I had a few days between my Illinois Christmases and the one I would have up in Sparta Wisconsin with my dad and stepmom and that side of the family. On Saturday morning, the 29th of December, I hurried north to my waiting family to celebrate a belated yet joyful Christmas. My dad and stepmom, Erynn live in a large brick house built shortly after the Civil War. As I drove up the street it greeted me with electric candles burning brightly in the windows, the sun glinting off of icicles, and cheery looking pine branches adorning the pillars on the front porch. This house radiates tradition and it dresses up quite nicely for the Christmas season. After dropping off some luggage, hugging my parents, and having a much needed cup of coffee after my drive, I headed to my Oma’s house where my aunt, uncle, and cousins were staying. Like on my mom’s side of the family, I am very close with my cousins Lisa and Erik; so close, in fact that I call Lisa’s two children my niece and nephew and they, in turn call my sister and I Tante Jill and Jenn (the German title for aunt). As I walked through my grandmother’s front door I was hit with memories of childhood and of past Christmases gathered in my Oma and Opa’s old house in Illinois. Many of the old decorations were up, the miniature Christmas village in the living room, the Santas cross-stitched and sew together by my Oma, the scenes from old Christmas cards painstakingly cut out and glued to pieces of wood by my Opa years ago. And many pairs of eyes looked up as I walked in, voices calling out hello. But my gaze fell on the empty red arm chair, my Opa’s arm chair and I took a deep breath remembering that he would not be with us to celebrate this year. This was our first Christmas without him and though the busy nature of our holiday together distracted us, I believe we all had our moments of missing him and again feeling the loss that his death brought to our family. It hit me again a few months ago when I was making my list of what Christmas presents to make and give away this year. I felt like I was missing someone and suddenly realized it was my Opa. I’ve come to terms with his passing, but that doesn’t make missing him any easier.When our dinner of ham, red cabbage, mashed potatoes, and green bean casserole was over, we gathered around Oma’s living room to open presents. I was lucky enough to get some amazing gifts, most of them book themed, but there were also some really creative homemade gifts and a donation in my name to the Great River Shakespeare Festival, one of my absolute favorite organizations. I love all of my presents, but I was most excited to watch as one by one my family members opened their knitted gifts from me. A pair of mittens for my Oma and Tante Margie, a hat for Onkle Joe, music themed mittens and fingerless mitts for Erik and Lisa, a scarf for Lisa’s husband Adam, a hand-knit dress for my niece Lena, and some knitted animals for my nephew Carl. Though I really try to be modest, I do love when my family exclaims over their gifts; it makes everything worth it just knowing that they appreciate the hard work and the thought that went into them. Lisa right away put Lena in her dress, though it’s a little big and will fit her much better next fall, and Carl grabbed his dog and cow (part of a farm set that I will be adding to on other holidays), cuddling them and giving them names. These things are what I remember when, in the months to come I will start making next year’s gifts, and even though I swore to myself they would be less challenging, less personalized, less complicated they probably won't be. I love the feeling of giving someone something special. Something that has meaning.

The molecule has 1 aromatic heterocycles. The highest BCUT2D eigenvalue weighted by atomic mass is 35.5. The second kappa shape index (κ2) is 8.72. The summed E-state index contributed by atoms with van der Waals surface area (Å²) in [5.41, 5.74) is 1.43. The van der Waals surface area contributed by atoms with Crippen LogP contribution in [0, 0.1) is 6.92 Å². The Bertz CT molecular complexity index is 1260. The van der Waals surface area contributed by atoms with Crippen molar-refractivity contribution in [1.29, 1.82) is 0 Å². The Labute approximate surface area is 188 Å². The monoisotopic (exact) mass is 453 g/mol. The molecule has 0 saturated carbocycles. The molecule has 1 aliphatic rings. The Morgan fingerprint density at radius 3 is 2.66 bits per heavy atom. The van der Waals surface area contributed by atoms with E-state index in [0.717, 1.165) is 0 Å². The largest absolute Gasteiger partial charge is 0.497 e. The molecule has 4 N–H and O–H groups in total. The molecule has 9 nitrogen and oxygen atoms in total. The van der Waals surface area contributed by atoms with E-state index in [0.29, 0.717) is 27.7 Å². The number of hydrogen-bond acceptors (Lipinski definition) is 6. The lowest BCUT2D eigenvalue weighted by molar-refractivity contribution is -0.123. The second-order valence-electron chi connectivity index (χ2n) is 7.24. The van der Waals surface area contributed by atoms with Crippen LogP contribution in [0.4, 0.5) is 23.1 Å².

Last night I concluded my Christmas giving with two pairs of slippers for my dad and Erynn. The five of us, my sister and Nate included, gathered together in our library of a living room and exchanged presents once again. This year almost all of the gifts to each other were handmade (with the exception of a few books and a new set of flannel sheets for me that I’m way too excited about :D), and it gave the holiday a wholesome, homey feel. We sipped tea, talked and laughed until the whining of our dog Dervla convinced us to join her in the kitchen. It was a lovely way to end the holidays and to remind me that Christmas isn’t just a day, it is a frame of mind. It exists whenever we are together with family and friends, remembering those who have gone before us, and sharing our love and appreciation for the birth of Christ. To quote Muppet’s Christmas Carol, “It’s true, wherever we find love it feels like Christmas”.